In sum, the benefits of the CAD design technology are as follows:
• Reduced product development time
• Reduced problems with tooling
• Reduced problems in production
• Easier development of new ideas.
• Determine whether these ideas can be realized or not .
• Easy change of the design
• Cost calculations
• Shorter design time
• Product quality
• Production cost reductions
• Database availability
CHAPTER 6: QUALITY MANAGEMENT AND INTENATIONL STANDARDS
Video Case: Quality at the Ritz-Carlton Hotel Company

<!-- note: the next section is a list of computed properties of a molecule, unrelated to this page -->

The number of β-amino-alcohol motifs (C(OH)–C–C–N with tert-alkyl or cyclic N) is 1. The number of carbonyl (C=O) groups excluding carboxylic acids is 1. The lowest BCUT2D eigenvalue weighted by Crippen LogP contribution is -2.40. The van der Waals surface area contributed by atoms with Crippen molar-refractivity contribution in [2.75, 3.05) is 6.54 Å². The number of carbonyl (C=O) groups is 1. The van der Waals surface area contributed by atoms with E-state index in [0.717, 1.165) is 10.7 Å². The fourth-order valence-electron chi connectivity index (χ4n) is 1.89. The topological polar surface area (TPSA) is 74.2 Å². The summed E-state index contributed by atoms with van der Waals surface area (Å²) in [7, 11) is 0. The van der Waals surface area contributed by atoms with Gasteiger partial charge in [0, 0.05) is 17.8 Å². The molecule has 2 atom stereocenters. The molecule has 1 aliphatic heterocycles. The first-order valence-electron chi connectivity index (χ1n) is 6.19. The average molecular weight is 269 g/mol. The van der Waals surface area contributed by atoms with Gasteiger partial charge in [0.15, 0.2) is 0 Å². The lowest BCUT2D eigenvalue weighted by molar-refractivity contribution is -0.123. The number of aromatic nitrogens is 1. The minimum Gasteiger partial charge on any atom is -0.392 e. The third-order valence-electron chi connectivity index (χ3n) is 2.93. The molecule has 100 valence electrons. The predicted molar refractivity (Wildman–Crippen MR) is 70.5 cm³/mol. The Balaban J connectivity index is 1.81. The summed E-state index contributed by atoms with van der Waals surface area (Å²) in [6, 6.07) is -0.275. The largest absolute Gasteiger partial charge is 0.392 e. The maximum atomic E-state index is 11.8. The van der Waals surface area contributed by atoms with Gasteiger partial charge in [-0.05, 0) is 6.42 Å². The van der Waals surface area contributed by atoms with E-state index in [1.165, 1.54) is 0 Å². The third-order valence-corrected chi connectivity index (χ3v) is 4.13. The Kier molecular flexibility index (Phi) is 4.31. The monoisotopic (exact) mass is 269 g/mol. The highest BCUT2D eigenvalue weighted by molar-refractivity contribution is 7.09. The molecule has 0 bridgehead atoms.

1. Read the case study that follows.
2. View the video tour of the Ritz-Carlton Hotel Company and its strategy decisions, then view the video clip containing the authors’ observations. 3. If you wish to have further background, reread the material on quality in Chapter 6. 4. Answer the questions about the case, and if your instructor wishes, e-mail your answers to him or her. Ritz-Carlton. The name alone evokes images of luxury and quality. As the first hotel company to win the Malcolm Baldrige National Quality Award, the Ritz treats quality as if it is the heartbeat of the company. This means a daily commitment to meeting customer expectations and making sure that each hotel is free of any deficiency. In the hotel industry, quality can be hard to quantify.